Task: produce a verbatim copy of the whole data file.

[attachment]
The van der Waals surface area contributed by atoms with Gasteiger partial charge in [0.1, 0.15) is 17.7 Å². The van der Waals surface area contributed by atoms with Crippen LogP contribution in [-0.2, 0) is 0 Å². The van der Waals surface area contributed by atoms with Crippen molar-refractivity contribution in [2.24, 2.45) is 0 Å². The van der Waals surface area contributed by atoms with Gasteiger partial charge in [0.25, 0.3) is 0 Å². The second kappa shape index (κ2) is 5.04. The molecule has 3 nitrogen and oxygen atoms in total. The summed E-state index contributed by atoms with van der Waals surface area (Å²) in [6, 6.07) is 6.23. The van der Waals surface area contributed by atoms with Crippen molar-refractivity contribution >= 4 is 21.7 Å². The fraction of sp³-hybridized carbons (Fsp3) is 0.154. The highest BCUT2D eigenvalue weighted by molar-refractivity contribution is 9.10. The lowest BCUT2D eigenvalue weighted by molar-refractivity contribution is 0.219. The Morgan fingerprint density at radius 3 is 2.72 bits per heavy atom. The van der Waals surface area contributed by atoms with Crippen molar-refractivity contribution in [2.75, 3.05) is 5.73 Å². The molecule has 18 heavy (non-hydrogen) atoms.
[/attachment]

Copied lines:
The van der Waals surface area contributed by atoms with Gasteiger partial charge in [0.1, 0.15) is 17.7 Å². The van der Waals surface area contributed by atoms with Crippen LogP contribution in [-0.2, 0) is 0 Å². The van der Waals surface area contributed by atoms with Crippen molar-refractivity contribution in [2.24, 2.45) is 0 Å². The van der Waals surface area contributed by atoms with Gasteiger partial charge in [0.25, 0.3) is 0 Å². The second kappa shape index (κ2) is 5.04. The molecule has 3 nitrogen and oxygen atoms in total. The summed E-state index contributed by atoms with van der Waals surface area (Å²) in [6, 6.07) is 6.23. The van der Waals surface area contributed by atoms with Crippen molar-refractivity contribution >= 4 is 21.7 Å². The fraction of sp³-hybridized carbons (Fsp3) is 0.154. The highest BCUT2D eigenvalue weighted by molar-refractivity contribution is 9.10. The lowest BCUT2D eigenvalue weighted by molar-refractivity contribution is 0.219. The Morgan fingerprint density at radius 3 is 2.72 bits per heavy atom. The van der Waals surface area contributed by atoms with Crippen molar-refractivity contribution in [2.75, 3.05) is 5.73 Å². The molecule has 18 heavy (non-hydrogen) atoms.